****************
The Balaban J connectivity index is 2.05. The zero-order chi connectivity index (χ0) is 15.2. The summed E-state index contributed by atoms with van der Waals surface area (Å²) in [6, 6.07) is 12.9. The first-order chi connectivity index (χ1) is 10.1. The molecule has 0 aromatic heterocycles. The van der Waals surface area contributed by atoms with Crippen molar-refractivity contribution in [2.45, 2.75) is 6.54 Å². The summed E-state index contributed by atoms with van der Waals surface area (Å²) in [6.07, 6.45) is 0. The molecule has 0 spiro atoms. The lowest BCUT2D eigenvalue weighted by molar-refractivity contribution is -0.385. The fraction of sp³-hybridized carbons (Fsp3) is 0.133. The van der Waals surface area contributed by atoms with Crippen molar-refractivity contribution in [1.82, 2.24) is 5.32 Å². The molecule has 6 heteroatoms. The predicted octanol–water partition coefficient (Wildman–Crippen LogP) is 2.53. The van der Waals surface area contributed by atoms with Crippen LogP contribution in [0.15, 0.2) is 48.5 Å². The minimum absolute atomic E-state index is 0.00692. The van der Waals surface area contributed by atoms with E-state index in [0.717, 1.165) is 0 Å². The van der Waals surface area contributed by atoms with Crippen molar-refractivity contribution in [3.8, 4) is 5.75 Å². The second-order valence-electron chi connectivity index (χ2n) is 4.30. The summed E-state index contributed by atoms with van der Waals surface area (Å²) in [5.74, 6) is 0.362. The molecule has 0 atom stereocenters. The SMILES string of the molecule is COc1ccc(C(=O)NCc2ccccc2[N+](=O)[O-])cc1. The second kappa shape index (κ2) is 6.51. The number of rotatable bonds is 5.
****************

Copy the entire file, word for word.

The Balaban J connectivity index is 2.05. The zero-order chi connectivity index (χ0) is 15.2. The summed E-state index contributed by atoms with van der Waals surface area (Å²) in [6, 6.07) is 12.9. The first-order chi connectivity index (χ1) is 10.1. The molecule has 0 aromatic heterocycles. The van der Waals surface area contributed by atoms with Crippen molar-refractivity contribution in [2.45, 2.75) is 6.54 Å². The summed E-state index contributed by atoms with van der Waals surface area (Å²) in [6.07, 6.45) is 0. The molecule has 0 spiro atoms. The lowest BCUT2D eigenvalue weighted by molar-refractivity contribution is -0.385. The fraction of sp³-hybridized carbons (Fsp3) is 0.133. The van der Waals surface area contributed by atoms with Crippen molar-refractivity contribution in [1.82, 2.24) is 5.32 Å². The molecule has 6 heteroatoms. The predicted octanol–water partition coefficient (Wildman–Crippen LogP) is 2.53. The van der Waals surface area contributed by atoms with Crippen LogP contribution in [0.15, 0.2) is 48.5 Å². The minimum absolute atomic E-state index is 0.00692. The van der Waals surface area contributed by atoms with E-state index in [0.717, 1.165) is 0 Å². The van der Waals surface area contributed by atoms with Crippen molar-refractivity contribution in [3.8, 4) is 5.75 Å². The second-order valence-electron chi connectivity index (χ2n) is 4.30. The summed E-state index contributed by atoms with van der Waals surface area (Å²) in [5.74, 6) is 0.362. The molecule has 0 atom stereocenters. The SMILES string of the molecule is COc1ccc(C(=O)NCc2ccccc2[N+](=O)[O-])cc1. The second kappa shape index (κ2) is 6.51. The number of rotatable bonds is 5.